A caregiver manages the physical, emotional, spiritual, and practical needs of another person, all while managing their own life, needs, family and career.
Who is a caregiver?
Caregivers are typically family members—spouses, children, and sometimes more distant family members such as nieces, uncles or even friends.
Depending on the needs of the person being care for, caregiving may take more than one person - a caregiving team.
What are the roles and tasks of caregiving?
The roles of caregiving include:
Skilled communication with the patient and others involved in the patient's care
Multi-tasking and organization
Being a patient advocate
Commitment and dedication to the needs of the individual
Having respect and compassion for the patient
The tasks of caregiving:
Physical: including bathing, dressing, feeding, turning, repositioning
Emotional: including companionship and support
Practical: including transportation to appointments, food shopping and meal preparation, bill paying
What's in it for the caregiver?
Caregiving can be a rewarding, rich, meaningful experience.
It provides individuals with the opportunity to love, support, bond, share and be together
Opportunity to give back through providing care
The knowledge that your loved one is getting the best possible treatment
Caregiving is a gift to your family member and yourself
Asking for help
It takes a village to provide adequate physical, emotional and practical care for another individual. It may be necessary to delegate caregiving tasks to multiple family members. It is important that this happens BEFORE the caregiving actually needs to be provided. Sit down as a group WITH the patient and discuss their needs. The patient may not think they need help because they have family involved, but the family has to be realistic with what they can handle. Discuss the plan with the following considerations:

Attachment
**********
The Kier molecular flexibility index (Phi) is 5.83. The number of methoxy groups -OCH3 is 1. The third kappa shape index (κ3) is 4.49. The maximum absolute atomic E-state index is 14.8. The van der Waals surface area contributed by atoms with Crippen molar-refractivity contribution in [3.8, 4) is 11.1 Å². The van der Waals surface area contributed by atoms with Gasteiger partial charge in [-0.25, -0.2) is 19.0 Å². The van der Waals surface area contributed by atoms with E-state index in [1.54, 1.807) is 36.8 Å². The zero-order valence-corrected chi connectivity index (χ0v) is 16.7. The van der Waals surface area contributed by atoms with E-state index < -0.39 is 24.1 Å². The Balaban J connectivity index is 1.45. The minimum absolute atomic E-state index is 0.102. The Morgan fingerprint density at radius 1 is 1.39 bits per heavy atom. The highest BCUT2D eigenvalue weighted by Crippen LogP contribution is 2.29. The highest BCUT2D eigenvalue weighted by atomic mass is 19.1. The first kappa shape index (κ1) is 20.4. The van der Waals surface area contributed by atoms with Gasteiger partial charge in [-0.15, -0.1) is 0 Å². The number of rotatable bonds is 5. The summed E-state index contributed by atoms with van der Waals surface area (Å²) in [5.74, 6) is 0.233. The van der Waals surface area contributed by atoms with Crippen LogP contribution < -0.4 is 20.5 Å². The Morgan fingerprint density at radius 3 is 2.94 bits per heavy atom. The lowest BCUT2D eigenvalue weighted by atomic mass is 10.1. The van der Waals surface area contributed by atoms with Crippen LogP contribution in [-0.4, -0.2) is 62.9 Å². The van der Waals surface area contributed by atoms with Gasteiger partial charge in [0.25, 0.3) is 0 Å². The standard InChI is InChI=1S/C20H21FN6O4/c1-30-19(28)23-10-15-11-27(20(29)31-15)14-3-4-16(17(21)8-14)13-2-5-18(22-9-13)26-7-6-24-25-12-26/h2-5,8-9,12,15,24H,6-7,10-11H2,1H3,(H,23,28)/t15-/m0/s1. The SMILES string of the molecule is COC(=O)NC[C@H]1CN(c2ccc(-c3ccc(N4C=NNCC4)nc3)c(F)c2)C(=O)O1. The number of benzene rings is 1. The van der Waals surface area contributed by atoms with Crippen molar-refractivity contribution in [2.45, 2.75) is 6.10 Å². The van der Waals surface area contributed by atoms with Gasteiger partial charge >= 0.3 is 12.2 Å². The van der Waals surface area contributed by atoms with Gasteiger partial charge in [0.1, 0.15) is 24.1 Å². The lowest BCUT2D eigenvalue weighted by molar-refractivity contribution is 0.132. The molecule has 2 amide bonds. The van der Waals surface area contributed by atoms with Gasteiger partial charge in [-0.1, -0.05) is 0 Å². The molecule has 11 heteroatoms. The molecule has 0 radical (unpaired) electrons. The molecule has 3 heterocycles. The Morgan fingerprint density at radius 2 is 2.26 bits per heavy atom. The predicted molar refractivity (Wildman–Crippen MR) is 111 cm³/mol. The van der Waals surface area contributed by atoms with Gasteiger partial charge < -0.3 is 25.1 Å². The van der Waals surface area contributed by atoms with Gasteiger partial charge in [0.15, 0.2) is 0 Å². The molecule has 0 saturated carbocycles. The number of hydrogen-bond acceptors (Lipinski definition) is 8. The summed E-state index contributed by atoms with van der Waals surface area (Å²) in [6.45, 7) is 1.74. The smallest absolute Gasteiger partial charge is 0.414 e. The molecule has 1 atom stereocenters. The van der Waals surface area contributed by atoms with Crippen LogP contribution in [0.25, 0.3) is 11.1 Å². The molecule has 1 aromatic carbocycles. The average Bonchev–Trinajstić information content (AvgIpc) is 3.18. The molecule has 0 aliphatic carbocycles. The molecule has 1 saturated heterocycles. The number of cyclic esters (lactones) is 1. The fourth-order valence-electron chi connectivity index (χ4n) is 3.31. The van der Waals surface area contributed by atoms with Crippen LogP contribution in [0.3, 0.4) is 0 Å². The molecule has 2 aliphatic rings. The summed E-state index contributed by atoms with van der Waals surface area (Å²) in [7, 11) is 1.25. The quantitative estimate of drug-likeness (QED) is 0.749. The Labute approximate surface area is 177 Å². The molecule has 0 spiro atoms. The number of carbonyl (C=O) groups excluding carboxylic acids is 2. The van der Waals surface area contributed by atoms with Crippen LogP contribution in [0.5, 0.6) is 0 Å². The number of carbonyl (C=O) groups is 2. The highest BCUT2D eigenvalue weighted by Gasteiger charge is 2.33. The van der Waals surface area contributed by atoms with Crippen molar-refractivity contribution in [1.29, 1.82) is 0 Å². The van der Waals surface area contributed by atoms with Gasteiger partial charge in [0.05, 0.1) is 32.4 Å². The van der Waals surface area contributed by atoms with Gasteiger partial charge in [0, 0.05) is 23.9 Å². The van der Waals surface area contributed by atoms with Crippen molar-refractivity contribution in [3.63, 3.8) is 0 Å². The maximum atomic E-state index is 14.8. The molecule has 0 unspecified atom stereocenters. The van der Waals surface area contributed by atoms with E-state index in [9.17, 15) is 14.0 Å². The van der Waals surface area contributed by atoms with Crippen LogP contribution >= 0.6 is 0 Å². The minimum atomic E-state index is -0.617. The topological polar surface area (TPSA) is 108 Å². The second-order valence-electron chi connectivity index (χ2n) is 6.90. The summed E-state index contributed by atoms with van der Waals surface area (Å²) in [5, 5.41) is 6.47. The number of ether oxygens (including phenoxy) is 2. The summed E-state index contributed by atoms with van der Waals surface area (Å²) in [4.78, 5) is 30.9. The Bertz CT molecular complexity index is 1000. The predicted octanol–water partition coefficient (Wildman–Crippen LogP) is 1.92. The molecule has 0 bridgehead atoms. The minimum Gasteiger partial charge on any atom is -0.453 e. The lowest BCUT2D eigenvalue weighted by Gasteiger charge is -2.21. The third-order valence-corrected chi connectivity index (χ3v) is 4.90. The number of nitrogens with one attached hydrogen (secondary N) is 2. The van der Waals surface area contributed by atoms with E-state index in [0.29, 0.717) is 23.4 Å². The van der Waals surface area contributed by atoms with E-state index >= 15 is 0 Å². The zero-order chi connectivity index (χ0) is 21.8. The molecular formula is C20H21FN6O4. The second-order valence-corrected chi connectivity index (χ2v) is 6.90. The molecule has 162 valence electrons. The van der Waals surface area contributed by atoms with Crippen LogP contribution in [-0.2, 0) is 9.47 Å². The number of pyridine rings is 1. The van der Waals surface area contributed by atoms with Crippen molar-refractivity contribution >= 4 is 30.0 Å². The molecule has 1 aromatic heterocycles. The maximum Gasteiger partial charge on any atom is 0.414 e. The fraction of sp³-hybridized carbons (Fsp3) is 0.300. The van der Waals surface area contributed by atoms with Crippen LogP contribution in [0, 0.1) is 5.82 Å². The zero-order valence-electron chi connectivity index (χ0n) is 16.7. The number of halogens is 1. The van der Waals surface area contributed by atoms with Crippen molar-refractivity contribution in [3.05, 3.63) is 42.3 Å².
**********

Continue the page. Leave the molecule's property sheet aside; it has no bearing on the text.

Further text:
What type of care does the individual need?
How often does the individual need help?
Does the individual need 24-hour supervision/companionship?
What are our abilities as individuals AND as a group to provide care?
How can we fill in gaps in our ability to provide care?
If we can't provide this type of care, what are other options, including private duty (paid) care or short/long term care placement?
Caregiver burnout and compassion fatigue
A caregiver must also take care of him/herself. This is called "self-care."
Self-care includes, getting sleep, eating regular meals, maintaining relationships with other family members, exercise, engaging in hobbies and reflecting on the caregiving experience.
The ability to delegate tasks to others is key. Remember to ask for help.
Caregivers who ignore their own needs can be at a higher risk for caregiver burnout, as well as physical and mental health problems.
Don't forget activities that you enjoy! Take breaks. Meditate. Get a massage. Play games on your phone. Read a chapter of a book. Watch an episode of your favorite old sitcom.
It is okay to disconnect, even for a few moments, to re-charge your batteries. You will be a better caregiver if you are not only able to meet the needs of your loved one, but also your own needs.
Apr 12, 2011 - Caregiver mental quality of life is worse in lung and colorectal patient-caregiver dyads in which one member of the dyad smokes, according to a study published in the February issue of Cancer Epidemiology, Biomarkers & Prevention.